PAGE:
Your head might consider a dilemma logically, the belly intuitively or emotionally, and the pelvic floor will provide information about which scenario feels safer.
Most of the time we assume we make decisions with our minds. We weigh the information. Maybe we talk to a friend. And then we come to a rational decision about what to do. That’s how it works, right?
Well, not really. Some of that happens, sure, but there are many decisions that we do not make with our minds, even when we think we’re doing so. Our bodies make our decisions for us more often than we’d think.
The Body Recalls
Our minds don’t remember every experience we’ve ever had, but our bodies do. What happened to us before we were able to form cognitive memories leaves a deep impression in our nervous systems, setting the stage for our future relationships, career choices, and stress responses.
Part of this is about the nervous system. The body will always want to know, first, whether or not it is safe. If the body feels unsafe, it will make decisions based on whatever allows it to feel safer. This can include literal fight-or-flight reactions, like running away or lashing out. It can also include addictive behaviors.
[Read: “4 Healthy Hobbies to Try During Addiction Recovery.”]
Addiction is almost always a coping mechanism for stress, and when stress becomes chronic, behaviors, substances, or sometimes even thoughts can become chronic. That’s because they are the quickest way to make us feel safer—even when those behaviors have negative consequences.
Blaming the Brain
That means that we can end up not only eating the wrong thing for lunch, but potentially also marrying the wrong person. We can make a whole host of decisions with the reflexes in our bodies that we don’t even realize we are making. Our bodies are remarkably good at convincing our brains that it was all our brain’s idea when it really wasn’t.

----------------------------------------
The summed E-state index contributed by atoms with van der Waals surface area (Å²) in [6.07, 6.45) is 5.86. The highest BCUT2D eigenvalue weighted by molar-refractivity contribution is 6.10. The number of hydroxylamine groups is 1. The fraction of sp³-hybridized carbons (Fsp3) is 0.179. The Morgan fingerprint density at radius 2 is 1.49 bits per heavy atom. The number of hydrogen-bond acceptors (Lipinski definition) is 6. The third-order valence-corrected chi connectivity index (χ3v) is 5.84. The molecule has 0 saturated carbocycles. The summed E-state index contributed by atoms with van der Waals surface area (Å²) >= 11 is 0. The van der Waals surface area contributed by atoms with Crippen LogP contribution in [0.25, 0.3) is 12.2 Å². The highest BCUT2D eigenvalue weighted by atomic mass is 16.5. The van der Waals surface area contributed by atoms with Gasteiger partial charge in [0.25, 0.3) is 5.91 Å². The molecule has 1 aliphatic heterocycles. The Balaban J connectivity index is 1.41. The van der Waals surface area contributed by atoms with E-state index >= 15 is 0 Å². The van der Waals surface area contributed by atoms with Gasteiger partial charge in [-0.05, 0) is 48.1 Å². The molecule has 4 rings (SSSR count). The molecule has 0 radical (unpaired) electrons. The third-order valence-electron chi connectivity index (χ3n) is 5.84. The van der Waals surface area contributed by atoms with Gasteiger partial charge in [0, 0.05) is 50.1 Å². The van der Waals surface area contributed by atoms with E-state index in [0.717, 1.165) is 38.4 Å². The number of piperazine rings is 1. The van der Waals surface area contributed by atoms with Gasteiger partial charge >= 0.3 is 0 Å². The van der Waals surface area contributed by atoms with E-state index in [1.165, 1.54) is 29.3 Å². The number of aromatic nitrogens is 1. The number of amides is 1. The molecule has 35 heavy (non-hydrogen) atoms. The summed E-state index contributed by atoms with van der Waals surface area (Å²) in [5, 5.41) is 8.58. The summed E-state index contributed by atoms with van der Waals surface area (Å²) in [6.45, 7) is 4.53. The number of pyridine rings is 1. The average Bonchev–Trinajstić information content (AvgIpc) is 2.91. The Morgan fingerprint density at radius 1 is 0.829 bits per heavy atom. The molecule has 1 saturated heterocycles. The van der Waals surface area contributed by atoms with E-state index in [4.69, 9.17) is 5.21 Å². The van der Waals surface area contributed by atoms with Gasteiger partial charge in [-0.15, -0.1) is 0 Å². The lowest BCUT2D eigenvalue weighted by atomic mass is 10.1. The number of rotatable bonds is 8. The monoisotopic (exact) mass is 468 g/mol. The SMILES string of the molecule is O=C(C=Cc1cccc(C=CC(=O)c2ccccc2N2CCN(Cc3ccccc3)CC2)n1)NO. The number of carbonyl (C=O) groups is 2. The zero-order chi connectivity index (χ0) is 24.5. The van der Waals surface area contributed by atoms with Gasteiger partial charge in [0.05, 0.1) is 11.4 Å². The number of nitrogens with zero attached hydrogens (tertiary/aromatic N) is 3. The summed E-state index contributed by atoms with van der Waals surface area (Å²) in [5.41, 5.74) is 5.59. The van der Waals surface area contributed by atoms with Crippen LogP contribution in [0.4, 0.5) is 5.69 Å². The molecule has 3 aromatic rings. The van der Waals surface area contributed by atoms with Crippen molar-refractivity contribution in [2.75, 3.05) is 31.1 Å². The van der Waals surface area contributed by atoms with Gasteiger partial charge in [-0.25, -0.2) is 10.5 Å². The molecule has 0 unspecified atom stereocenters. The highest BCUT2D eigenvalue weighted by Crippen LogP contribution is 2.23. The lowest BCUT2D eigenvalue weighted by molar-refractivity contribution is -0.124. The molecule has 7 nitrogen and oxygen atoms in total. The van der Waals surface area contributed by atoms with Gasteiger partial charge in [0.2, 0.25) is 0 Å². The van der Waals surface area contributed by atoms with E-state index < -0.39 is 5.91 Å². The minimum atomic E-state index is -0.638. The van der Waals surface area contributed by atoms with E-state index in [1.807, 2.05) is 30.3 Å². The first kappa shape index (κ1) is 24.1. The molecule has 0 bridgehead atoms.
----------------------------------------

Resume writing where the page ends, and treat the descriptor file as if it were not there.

Sometimes it’s a good thing when the body takes the reins. The body is where we access our intuitions, where we “feel out” whether or not something is right for us. Our brains make mistakes all the time, and we need our gut reactions to help us navigate the world. But our guts don’t always get the whole picture either.
It’s important to remember that we can’t read minds or tell the future. There are always consequences of our actions that we didn’t plan for. But we can gather information from the mental/intellectual side and from the emotional/intuitive side and figure out what’s most right for us according to the information we have in the moment.
Decisions of the Mind and Body
So, how do we make the best decisions using the best of both the mind and the body?
We slow down. We listen. And we feel.
My favorite way to explore making a decision is to separate the choice into two clear categories: 1. Stay the same, and 2. Change. Of course, we are often faced with decisions that force some kind of change, but I can usually see which side would keep me closer to the status quo.
Next, I sit down and pay attention to three places in my body: my head, my belly, and my pelvic floor. I present each scenario to each place as if I’ve already made the choice and notice what happens. My head will look at the thing logically, my belly will show me my intuitive/emotional reaction, and my pelvic floor will give me some information about which scenario feels safer (the pelvic floor usually relaxes when we feel safe).
Checking in with these three places and allowing them to each have their own opinion about what I should do helps me gather information and make the choice that’s best for me in the moment.
The body doesn’t always make perfect decisions, and neither does the mind. But when we can get good at allowing the different aspects of ourselves to weigh in and be honest about our emotional responses, we can get a little closer to making the choice that feels most right.
Still Undecided? Try Julie’s guided meditation for decision-making: “Body as Compass.”